What is inflation like in Argentina
This year’s annual inflation rate is 95-100%. At the beginning of the year, we expected a rate between 50 to 65%. In other countries inflation may change one or two percentage points, while in Argentina it might change 30 or 40 percentage points. So, if you ask me how people are living with rising prices today, inflation is certainly a big worry.
However, Argentinians are accustomed to living with it. This year inflation was almost 100%, last year was 50%, the year before that it was 45%. The issue here is not only inflation but salaries. At the end of the day, if you are an entrepreneur, you can put your prices up, but if you are an employee; you have to wait for a salary increase. In the past we used to have one salary increase per year, last year it was two and this year there will be four. With inflation what we face is a gradual decline of purchasing power, then suddenly when you get a pay rise you recover at least some of that purchasing power.
How are Argentinians responding to this
We are everyday a little bit poorer than the day before, but we are accustomed to adapt our expenses to the current situation. At the end of the day, it’s very common for us. We are used to doing this and it’s part of our day-to-day life. People suffer but adapt to do what they have to do. They buy in-bulk to anticipate an increase in prices, but those on a lower income they have to reduce the quantity and quality of the products they buy, as well as eliminating some spending.
Under inflation this high it’s very difficult to save money. Argentinians are used to buying US dollars as a means of protection from the devaluation of the currency that is a natural consequence of high inflation.
This report is focused on consumer psychology, how are people feeling in Argentina
Why? Because we survived two periods of hyperinflation. In the 90s, the inflation rate was 100% per month. What we did was when we received money we tried to buy dollars if we could, or went to the shops and purchased what we could as the day after it could be 10 or 15% more expensive. People always adapt to the environment and in Argentina Inflation is part of the environment.
Does this affect consumers perception of how much something is worth
Absolutely yes! One of the consequences of high inflation is you lose the perception of the prices. Another consequence is that the price relationship between different products is completely lost. At the end of the day, we have no notion of what is expensive or cheap.
Let me tell you a recent example of something that happened to me. Last week I went with my daughter to the supermarket and when we collected all the things we wanted to buy, my daughter asked me how much it would be. I said it could be 30,000 pesos. When I had to pay, the cashier said 18,000, I thought they said 80,000 and I was happy to pay that. This is because there are no relative prices, you lose the idea of the cost of goods. I don’t know if 80,000 is expensive or cheap for shopping in the supermarket.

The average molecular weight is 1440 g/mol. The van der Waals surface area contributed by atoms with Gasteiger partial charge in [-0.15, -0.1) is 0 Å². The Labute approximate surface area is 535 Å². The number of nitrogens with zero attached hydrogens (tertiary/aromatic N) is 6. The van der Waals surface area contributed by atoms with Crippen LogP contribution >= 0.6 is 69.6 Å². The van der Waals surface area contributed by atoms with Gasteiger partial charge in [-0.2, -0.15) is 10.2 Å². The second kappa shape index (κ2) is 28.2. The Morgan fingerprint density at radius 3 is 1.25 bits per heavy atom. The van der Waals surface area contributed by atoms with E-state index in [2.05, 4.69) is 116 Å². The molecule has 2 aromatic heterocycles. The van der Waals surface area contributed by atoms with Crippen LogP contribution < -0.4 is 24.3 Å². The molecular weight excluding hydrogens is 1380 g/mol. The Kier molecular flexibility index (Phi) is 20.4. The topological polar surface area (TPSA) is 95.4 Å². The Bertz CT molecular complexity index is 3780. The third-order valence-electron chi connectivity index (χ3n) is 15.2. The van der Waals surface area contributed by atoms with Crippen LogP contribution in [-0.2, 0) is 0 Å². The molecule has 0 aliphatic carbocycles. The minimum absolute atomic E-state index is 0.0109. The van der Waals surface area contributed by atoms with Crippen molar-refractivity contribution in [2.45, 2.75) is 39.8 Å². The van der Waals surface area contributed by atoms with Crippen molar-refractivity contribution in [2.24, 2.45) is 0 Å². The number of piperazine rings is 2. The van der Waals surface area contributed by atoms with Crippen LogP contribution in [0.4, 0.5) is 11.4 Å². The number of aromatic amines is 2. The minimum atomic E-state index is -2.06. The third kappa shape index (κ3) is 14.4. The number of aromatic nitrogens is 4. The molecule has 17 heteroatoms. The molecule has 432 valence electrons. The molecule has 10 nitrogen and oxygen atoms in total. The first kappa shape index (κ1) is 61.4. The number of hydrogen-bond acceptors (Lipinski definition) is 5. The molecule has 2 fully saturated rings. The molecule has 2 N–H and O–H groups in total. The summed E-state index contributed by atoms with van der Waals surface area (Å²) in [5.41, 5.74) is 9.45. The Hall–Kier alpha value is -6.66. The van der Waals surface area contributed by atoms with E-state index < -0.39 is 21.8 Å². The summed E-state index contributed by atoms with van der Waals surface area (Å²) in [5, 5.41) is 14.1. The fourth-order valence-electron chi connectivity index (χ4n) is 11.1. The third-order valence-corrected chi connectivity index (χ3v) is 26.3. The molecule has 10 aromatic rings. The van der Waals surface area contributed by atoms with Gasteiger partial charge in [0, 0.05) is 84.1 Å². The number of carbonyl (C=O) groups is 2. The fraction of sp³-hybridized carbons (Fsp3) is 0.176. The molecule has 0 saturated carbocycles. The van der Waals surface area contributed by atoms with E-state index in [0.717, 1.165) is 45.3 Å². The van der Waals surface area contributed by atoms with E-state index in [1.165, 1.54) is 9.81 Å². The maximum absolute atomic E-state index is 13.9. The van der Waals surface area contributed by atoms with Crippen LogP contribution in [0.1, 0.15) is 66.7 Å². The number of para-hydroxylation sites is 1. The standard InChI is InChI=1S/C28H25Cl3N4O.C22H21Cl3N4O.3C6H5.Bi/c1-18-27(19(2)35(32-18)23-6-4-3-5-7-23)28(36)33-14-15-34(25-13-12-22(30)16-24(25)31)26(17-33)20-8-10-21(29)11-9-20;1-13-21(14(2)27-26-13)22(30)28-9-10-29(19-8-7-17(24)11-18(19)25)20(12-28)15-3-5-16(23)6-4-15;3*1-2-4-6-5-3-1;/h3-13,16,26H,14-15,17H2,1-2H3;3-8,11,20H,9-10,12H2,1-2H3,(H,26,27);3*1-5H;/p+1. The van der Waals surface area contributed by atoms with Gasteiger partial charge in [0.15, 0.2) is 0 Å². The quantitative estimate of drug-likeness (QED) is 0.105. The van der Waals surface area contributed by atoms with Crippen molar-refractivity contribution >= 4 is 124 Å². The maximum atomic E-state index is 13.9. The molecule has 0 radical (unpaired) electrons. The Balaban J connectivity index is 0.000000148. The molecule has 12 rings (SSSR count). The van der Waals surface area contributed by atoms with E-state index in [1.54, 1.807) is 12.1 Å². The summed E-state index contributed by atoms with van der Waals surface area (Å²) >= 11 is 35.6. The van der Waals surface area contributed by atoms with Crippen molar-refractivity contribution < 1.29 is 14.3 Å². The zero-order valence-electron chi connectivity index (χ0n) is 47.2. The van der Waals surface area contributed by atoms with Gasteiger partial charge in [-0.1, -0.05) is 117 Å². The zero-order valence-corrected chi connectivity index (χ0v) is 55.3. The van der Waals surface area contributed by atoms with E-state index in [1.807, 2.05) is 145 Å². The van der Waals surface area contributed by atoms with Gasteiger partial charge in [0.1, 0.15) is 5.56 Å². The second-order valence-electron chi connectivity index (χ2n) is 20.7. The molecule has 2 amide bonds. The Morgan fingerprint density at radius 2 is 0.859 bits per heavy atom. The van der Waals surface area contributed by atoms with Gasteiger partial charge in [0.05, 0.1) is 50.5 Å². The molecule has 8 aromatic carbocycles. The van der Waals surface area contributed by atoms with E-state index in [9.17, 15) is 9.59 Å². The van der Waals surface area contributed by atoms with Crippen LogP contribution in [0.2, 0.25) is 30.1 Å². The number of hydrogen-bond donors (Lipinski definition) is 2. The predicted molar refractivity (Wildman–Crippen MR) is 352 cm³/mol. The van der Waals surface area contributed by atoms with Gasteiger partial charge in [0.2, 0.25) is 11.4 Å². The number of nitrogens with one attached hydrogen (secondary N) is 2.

It is common to find the same item with a price difference of 70% -100% between different stores. It is dramatic, but it is what happens when inflation is so high.
For businesses to be successful, do they need to react quickly
Yes. Companies change their prices permanently and there are many promotions aimed at showing people that they are saving (“buy three, pay for two”, “50% discount on the second unit”, etc.). Brands are permanently required to manage the very short term.
The real challenge for companies is how to maintain a balance between the extreme need to manage the very short term and the positioning of brands in the medium and long term. As we said an inflationary process is a process of gradual impoverishment, therefore brands must adapt to this feeling of negativity people have and accompany consumers in their experience, show them that they understand them, that they empathise with them.
During the storm you need to adapt your strategies, but you also need to think about what is going to happen when the storm stops.
Looking ahead to 2023, what lies ahead in the new year
As we said before, we live in the very short term. It is not possible to have serious forecasts about what may happen in 2023. That’s how we live in Argentina, the long term is the next three months
Table of content
- Feeling the pressure: Context
- Understanding human psychology during the polycrisis
- Has disruption become the new normal?
- The Indian consumer's response to inflation
- Turkey: Re-designing adaptation in the shadow of hyperinflation
- Brazil: Downsizing VS price rises- making the right choice
- Malaysia: Between money well spent and life well lived
- Understanding Argentina
- France: The end of recklessness
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